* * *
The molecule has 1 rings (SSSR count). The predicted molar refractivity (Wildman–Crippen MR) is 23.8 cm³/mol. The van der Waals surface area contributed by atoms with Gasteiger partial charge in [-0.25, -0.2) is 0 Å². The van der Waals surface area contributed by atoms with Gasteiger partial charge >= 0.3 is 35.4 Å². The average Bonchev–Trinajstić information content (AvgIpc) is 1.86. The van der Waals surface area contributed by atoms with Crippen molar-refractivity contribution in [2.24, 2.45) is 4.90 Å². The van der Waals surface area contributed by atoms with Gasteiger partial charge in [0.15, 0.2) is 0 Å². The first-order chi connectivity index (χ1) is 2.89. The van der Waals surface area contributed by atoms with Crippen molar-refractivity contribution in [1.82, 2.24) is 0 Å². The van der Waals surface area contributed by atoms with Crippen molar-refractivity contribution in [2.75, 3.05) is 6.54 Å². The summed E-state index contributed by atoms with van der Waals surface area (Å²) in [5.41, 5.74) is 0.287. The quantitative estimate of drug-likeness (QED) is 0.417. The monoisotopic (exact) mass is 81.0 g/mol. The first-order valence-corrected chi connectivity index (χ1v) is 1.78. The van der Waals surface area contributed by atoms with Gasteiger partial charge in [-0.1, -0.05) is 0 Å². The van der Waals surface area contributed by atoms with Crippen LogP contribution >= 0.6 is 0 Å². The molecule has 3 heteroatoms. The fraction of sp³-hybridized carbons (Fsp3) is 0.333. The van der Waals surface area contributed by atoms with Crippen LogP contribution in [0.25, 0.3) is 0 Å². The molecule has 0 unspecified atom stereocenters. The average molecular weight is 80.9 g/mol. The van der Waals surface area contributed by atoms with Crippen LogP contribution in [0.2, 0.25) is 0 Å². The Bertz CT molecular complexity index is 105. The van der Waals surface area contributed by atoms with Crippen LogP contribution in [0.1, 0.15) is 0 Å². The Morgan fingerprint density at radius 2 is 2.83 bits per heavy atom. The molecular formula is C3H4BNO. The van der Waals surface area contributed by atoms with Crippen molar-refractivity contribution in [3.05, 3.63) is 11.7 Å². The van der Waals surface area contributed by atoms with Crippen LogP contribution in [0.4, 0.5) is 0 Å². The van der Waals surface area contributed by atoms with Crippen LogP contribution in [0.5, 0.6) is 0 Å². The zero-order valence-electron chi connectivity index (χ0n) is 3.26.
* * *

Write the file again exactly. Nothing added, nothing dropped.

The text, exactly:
The molecule has 1 rings (SSSR count). The predicted molar refractivity (Wildman–Crippen MR) is 23.8 cm³/mol. The van der Waals surface area contributed by atoms with Gasteiger partial charge in [-0.25, -0.2) is 0 Å². The van der Waals surface area contributed by atoms with Gasteiger partial charge >= 0.3 is 35.4 Å². The average Bonchev–Trinajstić information content (AvgIpc) is 1.86. The van der Waals surface area contributed by atoms with Crippen molar-refractivity contribution in [2.24, 2.45) is 4.90 Å². The van der Waals surface area contributed by atoms with Gasteiger partial charge in [0.15, 0.2) is 0 Å². The first-order chi connectivity index (χ1) is 2.89. The van der Waals surface area contributed by atoms with Crippen molar-refractivity contribution in [1.82, 2.24) is 0 Å². The van der Waals surface area contributed by atoms with Crippen molar-refractivity contribution in [2.75, 3.05) is 6.54 Å². The summed E-state index contributed by atoms with van der Waals surface area (Å²) in [5.41, 5.74) is 0.287. The quantitative estimate of drug-likeness (QED) is 0.417. The monoisotopic (exact) mass is 81.0 g/mol. The first-order valence-corrected chi connectivity index (χ1v) is 1.78. The van der Waals surface area contributed by atoms with Gasteiger partial charge in [-0.1, -0.05) is 0 Å². The van der Waals surface area contributed by atoms with Crippen LogP contribution >= 0.6 is 0 Å². The molecule has 3 heteroatoms. The fraction of sp³-hybridized carbons (Fsp3) is 0.333. The van der Waals surface area contributed by atoms with Crippen LogP contribution in [0.25, 0.3) is 0 Å². The molecule has 0 unspecified atom stereocenters. The average molecular weight is 80.9 g/mol. The van der Waals surface area contributed by atoms with Crippen LogP contribution in [0.2, 0.25) is 0 Å². The Bertz CT molecular complexity index is 105. The van der Waals surface area contributed by atoms with Crippen LogP contribution in [0.1, 0.15) is 0 Å². The Morgan fingerprint density at radius 2 is 2.83 bits per heavy atom. The molecular formula is C3H4BNO. The van der Waals surface area contributed by atoms with Crippen molar-refractivity contribution in [3.05, 3.63) is 11.7 Å². The van der Waals surface area contributed by atoms with Crippen LogP contribution in [0.4, 0.5) is 0 Å². The van der Waals surface area contributed by atoms with Crippen LogP contribution in [0.5, 0.6) is 0 Å². The zero-order valence-electron chi connectivity index (χ0n) is 3.26.